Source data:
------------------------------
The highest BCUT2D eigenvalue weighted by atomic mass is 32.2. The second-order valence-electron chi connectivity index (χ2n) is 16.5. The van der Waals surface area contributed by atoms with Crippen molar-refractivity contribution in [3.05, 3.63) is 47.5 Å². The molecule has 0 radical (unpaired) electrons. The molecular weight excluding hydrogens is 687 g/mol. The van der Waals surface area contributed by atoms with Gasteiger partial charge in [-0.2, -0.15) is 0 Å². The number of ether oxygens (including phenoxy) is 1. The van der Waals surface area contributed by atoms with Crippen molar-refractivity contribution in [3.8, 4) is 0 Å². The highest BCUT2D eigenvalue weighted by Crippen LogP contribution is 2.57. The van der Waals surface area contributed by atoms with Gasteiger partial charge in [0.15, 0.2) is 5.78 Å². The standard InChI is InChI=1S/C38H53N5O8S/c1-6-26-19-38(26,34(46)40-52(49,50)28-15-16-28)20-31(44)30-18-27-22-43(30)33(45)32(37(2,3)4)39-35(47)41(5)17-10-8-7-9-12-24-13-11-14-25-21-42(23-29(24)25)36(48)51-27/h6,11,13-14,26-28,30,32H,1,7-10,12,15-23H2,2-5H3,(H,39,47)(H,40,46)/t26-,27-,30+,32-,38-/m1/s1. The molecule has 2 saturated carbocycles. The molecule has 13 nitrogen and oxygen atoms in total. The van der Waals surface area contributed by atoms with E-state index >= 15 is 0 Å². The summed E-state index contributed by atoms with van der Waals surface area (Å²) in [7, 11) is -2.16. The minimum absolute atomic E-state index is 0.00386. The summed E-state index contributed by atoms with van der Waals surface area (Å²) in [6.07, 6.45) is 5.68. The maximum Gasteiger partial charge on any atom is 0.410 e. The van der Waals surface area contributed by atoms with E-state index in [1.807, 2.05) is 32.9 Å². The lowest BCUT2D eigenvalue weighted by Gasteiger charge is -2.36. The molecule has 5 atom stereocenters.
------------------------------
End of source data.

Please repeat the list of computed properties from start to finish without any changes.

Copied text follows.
The highest BCUT2D eigenvalue weighted by atomic mass is 32.2. The second-order valence-electron chi connectivity index (χ2n) is 16.5. The van der Waals surface area contributed by atoms with Crippen molar-refractivity contribution in [3.05, 3.63) is 47.5 Å². The molecule has 0 radical (unpaired) electrons. The molecular weight excluding hydrogens is 687 g/mol. The van der Waals surface area contributed by atoms with Gasteiger partial charge in [-0.2, -0.15) is 0 Å². The number of ether oxygens (including phenoxy) is 1. The van der Waals surface area contributed by atoms with Crippen molar-refractivity contribution in [3.8, 4) is 0 Å². The highest BCUT2D eigenvalue weighted by Crippen LogP contribution is 2.57. The van der Waals surface area contributed by atoms with Gasteiger partial charge in [0.15, 0.2) is 5.78 Å². The standard InChI is InChI=1S/C38H53N5O8S/c1-6-26-19-38(26,34(46)40-52(49,50)28-15-16-28)20-31(44)30-18-27-22-43(30)33(45)32(37(2,3)4)39-35(47)41(5)17-10-8-7-9-12-24-13-11-14-25-21-42(23-29(24)25)36(48)51-27/h6,11,13-14,26-28,30,32H,1,7-10,12,15-23H2,2-5H3,(H,39,47)(H,40,46)/t26-,27-,30+,32-,38-/m1/s1. The molecule has 2 saturated carbocycles. The molecule has 13 nitrogen and oxygen atoms in total. The van der Waals surface area contributed by atoms with E-state index >= 15 is 0 Å². The summed E-state index contributed by atoms with van der Waals surface area (Å²) in [7, 11) is -2.16. The minimum absolute atomic E-state index is 0.00386. The summed E-state index contributed by atoms with van der Waals surface area (Å²) in [6.07, 6.45) is 5.68. The maximum Gasteiger partial charge on any atom is 0.410 e. The van der Waals surface area contributed by atoms with E-state index in [1.807, 2.05) is 32.9 Å². The lowest BCUT2D eigenvalue weighted by Gasteiger charge is -2.36. The molecule has 5 atom stereocenters.